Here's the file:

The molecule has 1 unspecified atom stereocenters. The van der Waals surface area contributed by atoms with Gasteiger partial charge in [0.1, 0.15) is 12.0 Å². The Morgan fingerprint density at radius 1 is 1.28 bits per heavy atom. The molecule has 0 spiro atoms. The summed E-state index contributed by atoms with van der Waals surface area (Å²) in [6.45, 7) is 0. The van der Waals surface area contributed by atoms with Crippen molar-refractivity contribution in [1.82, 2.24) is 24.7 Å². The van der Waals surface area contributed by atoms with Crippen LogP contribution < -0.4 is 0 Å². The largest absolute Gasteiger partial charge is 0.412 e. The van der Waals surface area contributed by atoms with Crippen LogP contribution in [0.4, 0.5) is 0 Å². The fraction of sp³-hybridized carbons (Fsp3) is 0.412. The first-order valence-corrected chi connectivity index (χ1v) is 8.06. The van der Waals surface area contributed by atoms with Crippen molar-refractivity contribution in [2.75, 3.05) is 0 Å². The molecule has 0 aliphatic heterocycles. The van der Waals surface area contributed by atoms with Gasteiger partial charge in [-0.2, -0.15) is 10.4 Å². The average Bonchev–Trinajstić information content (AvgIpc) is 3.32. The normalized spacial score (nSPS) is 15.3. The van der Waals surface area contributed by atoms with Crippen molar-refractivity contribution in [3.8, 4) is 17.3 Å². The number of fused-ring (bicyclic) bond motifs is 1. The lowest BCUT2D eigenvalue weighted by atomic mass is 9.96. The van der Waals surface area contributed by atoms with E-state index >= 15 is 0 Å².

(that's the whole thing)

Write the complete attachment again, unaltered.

The molecule has 1 unspecified atom stereocenters. The van der Waals surface area contributed by atoms with Gasteiger partial charge in [0.1, 0.15) is 12.0 Å². The Morgan fingerprint density at radius 1 is 1.28 bits per heavy atom. The molecule has 0 spiro atoms. The summed E-state index contributed by atoms with van der Waals surface area (Å²) in [6.45, 7) is 0. The van der Waals surface area contributed by atoms with Crippen molar-refractivity contribution in [1.82, 2.24) is 24.7 Å². The van der Waals surface area contributed by atoms with Crippen LogP contribution < -0.4 is 0 Å². The largest absolute Gasteiger partial charge is 0.412 e. The van der Waals surface area contributed by atoms with Crippen LogP contribution in [0.4, 0.5) is 0 Å². The fraction of sp³-hybridized carbons (Fsp3) is 0.412. The first-order valence-corrected chi connectivity index (χ1v) is 8.06. The van der Waals surface area contributed by atoms with Crippen molar-refractivity contribution in [2.75, 3.05) is 0 Å². The molecule has 0 aliphatic heterocycles. The van der Waals surface area contributed by atoms with Gasteiger partial charge in [-0.2, -0.15) is 10.4 Å². The average Bonchev–Trinajstić information content (AvgIpc) is 3.32. The normalized spacial score (nSPS) is 15.3. The van der Waals surface area contributed by atoms with Crippen molar-refractivity contribution in [3.8, 4) is 17.3 Å². The number of fused-ring (bicyclic) bond motifs is 1. The lowest BCUT2D eigenvalue weighted by atomic mass is 9.96. The van der Waals surface area contributed by atoms with E-state index >= 15 is 0 Å².